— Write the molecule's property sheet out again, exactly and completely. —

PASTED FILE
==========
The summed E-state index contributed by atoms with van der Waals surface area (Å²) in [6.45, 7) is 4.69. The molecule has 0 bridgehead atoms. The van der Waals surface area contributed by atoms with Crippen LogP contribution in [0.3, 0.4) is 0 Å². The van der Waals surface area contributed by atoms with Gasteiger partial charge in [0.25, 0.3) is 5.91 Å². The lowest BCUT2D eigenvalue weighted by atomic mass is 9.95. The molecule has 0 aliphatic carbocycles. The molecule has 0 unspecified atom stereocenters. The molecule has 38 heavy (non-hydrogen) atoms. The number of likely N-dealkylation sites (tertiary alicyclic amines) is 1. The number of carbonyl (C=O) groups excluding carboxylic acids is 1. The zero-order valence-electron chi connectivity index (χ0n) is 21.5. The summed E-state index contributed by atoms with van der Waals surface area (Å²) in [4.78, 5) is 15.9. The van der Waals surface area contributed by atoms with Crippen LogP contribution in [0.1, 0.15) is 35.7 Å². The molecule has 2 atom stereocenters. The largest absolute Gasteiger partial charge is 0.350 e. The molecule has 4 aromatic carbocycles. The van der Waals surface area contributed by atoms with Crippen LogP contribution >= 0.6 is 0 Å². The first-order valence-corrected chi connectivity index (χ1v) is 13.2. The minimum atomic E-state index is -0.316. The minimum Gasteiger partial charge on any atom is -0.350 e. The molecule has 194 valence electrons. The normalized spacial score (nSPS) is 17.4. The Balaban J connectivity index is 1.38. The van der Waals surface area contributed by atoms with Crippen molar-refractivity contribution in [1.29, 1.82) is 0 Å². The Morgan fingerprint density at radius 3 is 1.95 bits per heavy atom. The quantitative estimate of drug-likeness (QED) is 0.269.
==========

The summed E-state index contributed by atoms with van der Waals surface area (Å²) in [6.45, 7) is 4.69. The molecule has 0 bridgehead atoms. The van der Waals surface area contributed by atoms with Crippen LogP contribution in [0.3, 0.4) is 0 Å². The van der Waals surface area contributed by atoms with Gasteiger partial charge in [0.25, 0.3) is 5.91 Å². The lowest BCUT2D eigenvalue weighted by atomic mass is 9.95. The molecule has 0 aliphatic carbocycles. The molecule has 0 unspecified atom stereocenters. The molecule has 38 heavy (non-hydrogen) atoms. The number of likely N-dealkylation sites (tertiary alicyclic amines) is 1. The number of carbonyl (C=O) groups excluding carboxylic acids is 1. The zero-order valence-electron chi connectivity index (χ0n) is 21.5. The summed E-state index contributed by atoms with van der Waals surface area (Å²) in [4.78, 5) is 15.9. The van der Waals surface area contributed by atoms with Crippen LogP contribution in [0.1, 0.15) is 35.7 Å². The molecule has 2 atom stereocenters. The largest absolute Gasteiger partial charge is 0.350 e. The molecule has 4 aromatic carbocycles. The van der Waals surface area contributed by atoms with Crippen LogP contribution >= 0.6 is 0 Å². The first-order valence-corrected chi connectivity index (χ1v) is 13.2. The minimum atomic E-state index is -0.316. The minimum Gasteiger partial charge on any atom is -0.350 e. The molecule has 194 valence electrons. The normalized spacial score (nSPS) is 17.4. The Balaban J connectivity index is 1.38. The van der Waals surface area contributed by atoms with Crippen molar-refractivity contribution in [1.29, 1.82) is 0 Å². The Morgan fingerprint density at radius 3 is 1.95 bits per heavy atom. The quantitative estimate of drug-likeness (QED) is 0.269.